If you have, for example, $\pu{10 g}$ of a solute dissolved into $\pu{100 ml}$ of a solution, and the solution density is $\pu{1.5 g ml^-1}$, can you just multiply $100\ \mathrm{ml} \times 1.5\ \mathrm{\frac{g}{ml}}$, then subtract the $\pu{10 g}$ of solute from the result to get the mass of the solvent in grams?

Does that work or am I trying to do do this wrong?

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    – M.A.R.
    Commented Feb 8, 2015 at 17:25

1 Answer 1


That works! In most chemistry (but not nuclear reactions!), mass is always conserved, so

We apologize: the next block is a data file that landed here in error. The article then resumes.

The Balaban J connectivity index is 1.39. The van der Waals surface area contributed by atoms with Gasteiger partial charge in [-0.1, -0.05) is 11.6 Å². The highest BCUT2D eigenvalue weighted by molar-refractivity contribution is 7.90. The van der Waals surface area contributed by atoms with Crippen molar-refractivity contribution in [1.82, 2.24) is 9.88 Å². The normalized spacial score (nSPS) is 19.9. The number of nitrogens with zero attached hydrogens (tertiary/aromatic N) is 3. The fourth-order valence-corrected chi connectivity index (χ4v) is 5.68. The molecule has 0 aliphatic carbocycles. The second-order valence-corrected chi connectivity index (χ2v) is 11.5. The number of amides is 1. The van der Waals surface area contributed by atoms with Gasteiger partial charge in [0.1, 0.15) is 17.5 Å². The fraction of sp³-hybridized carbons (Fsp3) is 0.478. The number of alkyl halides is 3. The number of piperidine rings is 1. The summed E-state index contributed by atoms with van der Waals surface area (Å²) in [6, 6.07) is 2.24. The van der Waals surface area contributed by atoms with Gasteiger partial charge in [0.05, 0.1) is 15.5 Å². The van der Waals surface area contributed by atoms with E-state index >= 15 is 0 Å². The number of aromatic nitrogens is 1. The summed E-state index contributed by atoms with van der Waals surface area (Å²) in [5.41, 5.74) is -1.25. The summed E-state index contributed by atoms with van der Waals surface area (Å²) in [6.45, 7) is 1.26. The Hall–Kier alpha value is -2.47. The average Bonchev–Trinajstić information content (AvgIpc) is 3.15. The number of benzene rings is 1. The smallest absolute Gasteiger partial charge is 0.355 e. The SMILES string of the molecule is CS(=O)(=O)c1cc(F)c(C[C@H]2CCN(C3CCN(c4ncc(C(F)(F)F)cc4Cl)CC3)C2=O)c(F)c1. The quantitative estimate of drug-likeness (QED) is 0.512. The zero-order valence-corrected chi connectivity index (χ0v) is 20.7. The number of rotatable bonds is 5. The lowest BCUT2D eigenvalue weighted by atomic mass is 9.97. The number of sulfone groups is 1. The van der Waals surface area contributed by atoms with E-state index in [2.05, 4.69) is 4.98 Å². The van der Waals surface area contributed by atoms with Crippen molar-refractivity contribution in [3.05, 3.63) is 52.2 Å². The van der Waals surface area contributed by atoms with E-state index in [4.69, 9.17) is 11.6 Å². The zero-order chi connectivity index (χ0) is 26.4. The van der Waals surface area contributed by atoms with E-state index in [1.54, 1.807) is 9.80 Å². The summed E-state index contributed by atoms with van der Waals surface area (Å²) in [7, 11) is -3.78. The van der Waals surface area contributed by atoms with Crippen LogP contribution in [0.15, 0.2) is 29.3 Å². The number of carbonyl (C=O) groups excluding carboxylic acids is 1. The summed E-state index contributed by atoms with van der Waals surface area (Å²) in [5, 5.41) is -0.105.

$$m_\text{solution} = m_\text{solvent} + m_\text{solutes}$$

Mass is also equal to density times volume, so

$$m_\text{solution} = \rho_\text{solution} V_\text{solution} = m_\text{solvent} + m_\text{solutes}$$

Solving for $m_\text{solvent}$:

$$m_\text{solvent} = \rho_\text{solution} V_\text{solution} - m_\text{solutes}$$

Which is exactly the calculation you did.


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